My experience with “Cancel Culture”, Part 11 – Lessons Learned Part 3
Updated: Dec 29, 2020
“The most dangerous irony is, people are angry with others because of their own incompetence.” Amit Kalantri, Wealth of Words
“Secrecy breeds incompetence because where there is failure, failure is kept secret.”
I was a victim of “cancel culture”.
In the beginning I wasn’t even aware it was happening. I went from being the second in command of a non-profit to being completely removed from that organization in less than 6 weeks! If you haven’t read the story, you can find it beginning on my October 14 post. Had I realized I was being canceled; I might have prevailed.
If you haven’t read the story, you can find it beginning on my October 14 post here: https://www.projectmanagementforum.net/post/my-experience-with-cancel-culture-part-1-background
Learn from my mistakes. I am going to provide you with a list of lessons learned. Some will be obvious in hindsight, all with be useful.
Lesson 5) They have no shame, so don’t be surprised how they act! This is a behavior we see in public figures that we don’t expect to see in our colleagues. How many times have you seen a public figure make a proclamation that was obviously wrong? Or make a prediction that proved to be completely inaccurate.
All the time!
But how often do you see a retraction or contrite acknowledgement of their mistake?
While we have come to expect this in public figures, it is jarring to see this behavior in our friends or colleagues. Members of the board were wrong on important issues time after time, yet those mistakes were never acknowledged and there was no sense of humility. One very specific example is permitting. My colleague told the board that they had to have permits to do certain types of work. He is an experienced and successful business owner, yet they refused to follow his guidance and did the work anyway. They were ultimately fined by a government agency! This mistake was never acknowledged, nor did they compliment my friend for being right. Instead, they kicked him out of the organization while elevating themselves.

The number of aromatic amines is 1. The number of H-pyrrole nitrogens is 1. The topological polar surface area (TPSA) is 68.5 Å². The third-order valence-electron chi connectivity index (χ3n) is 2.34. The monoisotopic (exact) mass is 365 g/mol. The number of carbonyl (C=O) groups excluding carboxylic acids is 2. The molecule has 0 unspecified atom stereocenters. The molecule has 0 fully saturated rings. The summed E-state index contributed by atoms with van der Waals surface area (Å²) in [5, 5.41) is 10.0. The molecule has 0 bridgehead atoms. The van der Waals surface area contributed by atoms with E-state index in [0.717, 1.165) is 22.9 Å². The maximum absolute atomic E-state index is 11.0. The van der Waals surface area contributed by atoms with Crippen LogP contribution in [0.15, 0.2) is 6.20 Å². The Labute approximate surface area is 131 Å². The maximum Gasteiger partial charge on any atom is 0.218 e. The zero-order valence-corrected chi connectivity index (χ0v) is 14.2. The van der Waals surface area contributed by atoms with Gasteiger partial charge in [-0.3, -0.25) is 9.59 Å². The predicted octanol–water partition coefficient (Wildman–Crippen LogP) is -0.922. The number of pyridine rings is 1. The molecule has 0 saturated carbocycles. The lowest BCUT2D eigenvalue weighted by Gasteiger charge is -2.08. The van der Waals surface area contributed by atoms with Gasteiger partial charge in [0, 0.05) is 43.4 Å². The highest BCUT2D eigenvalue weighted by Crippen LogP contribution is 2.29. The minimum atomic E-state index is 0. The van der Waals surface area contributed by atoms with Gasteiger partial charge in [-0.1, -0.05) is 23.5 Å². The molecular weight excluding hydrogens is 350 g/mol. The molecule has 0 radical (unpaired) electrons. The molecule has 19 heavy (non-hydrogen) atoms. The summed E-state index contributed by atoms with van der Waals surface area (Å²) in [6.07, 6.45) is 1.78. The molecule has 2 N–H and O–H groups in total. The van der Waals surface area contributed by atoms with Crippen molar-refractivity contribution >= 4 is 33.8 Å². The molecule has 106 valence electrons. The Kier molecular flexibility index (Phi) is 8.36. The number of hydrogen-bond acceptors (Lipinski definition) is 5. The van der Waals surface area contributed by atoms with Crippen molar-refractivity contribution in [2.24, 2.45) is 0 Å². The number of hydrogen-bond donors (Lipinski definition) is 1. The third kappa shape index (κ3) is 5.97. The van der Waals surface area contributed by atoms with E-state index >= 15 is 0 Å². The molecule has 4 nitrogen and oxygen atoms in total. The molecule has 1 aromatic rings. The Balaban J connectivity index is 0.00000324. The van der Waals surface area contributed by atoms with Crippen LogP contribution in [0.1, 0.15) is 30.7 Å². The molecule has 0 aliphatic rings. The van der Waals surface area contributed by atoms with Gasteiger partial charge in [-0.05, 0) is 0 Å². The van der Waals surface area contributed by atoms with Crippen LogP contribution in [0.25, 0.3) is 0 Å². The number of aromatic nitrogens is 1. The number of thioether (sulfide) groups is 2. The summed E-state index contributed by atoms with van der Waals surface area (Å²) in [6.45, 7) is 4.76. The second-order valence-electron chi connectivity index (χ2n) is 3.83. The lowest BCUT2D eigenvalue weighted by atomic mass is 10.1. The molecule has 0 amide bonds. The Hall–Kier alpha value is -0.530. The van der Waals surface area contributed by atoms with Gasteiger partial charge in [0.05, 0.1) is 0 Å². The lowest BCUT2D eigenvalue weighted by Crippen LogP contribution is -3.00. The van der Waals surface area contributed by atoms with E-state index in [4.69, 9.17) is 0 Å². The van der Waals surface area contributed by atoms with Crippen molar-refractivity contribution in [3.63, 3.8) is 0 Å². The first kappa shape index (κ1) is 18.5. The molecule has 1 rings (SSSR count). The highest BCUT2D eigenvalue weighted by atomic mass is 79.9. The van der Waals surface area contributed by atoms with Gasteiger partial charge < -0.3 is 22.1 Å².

Lesson 6) Don’t cede the field. This was a crucial mistake! You can’t win if you don’t take to the playing field! We were timid when we should have been bold. After the vote to remove us from the board occurred, we were shocked and embarrassed. None of us had ever been kicked out of anything before!
Instead of boldly going into the organization, telling our side of the story and gathering support, we stayed away. That allowed members of the board to circulate their version of the “truth” virtually unopposed. Prior to the vote, our families were in the organization every day and it was instantly noticed when we weren’t there. We had been betrayed by people we thought were our friends, so it was a natural reaction to disassociate from them. To the casual observer it looked like we were hiding.
Not aggressively maintaining a presence and taking advantage of that presence to gather support was the greatest mistake we made.
You often hear the term “We need to follow the science!”, but practically speaking, how would I do that? I haven’t done anything scientific, nor do I have access to the unfiltered data. Worse than that, I haven’t even spoken to a scientist about their analysis. Have you? I suspect not. Virtually all my “scientific” information is being fed to me by unqualified politicians or unqualified reporters. Follow the science? Better to flip a coin!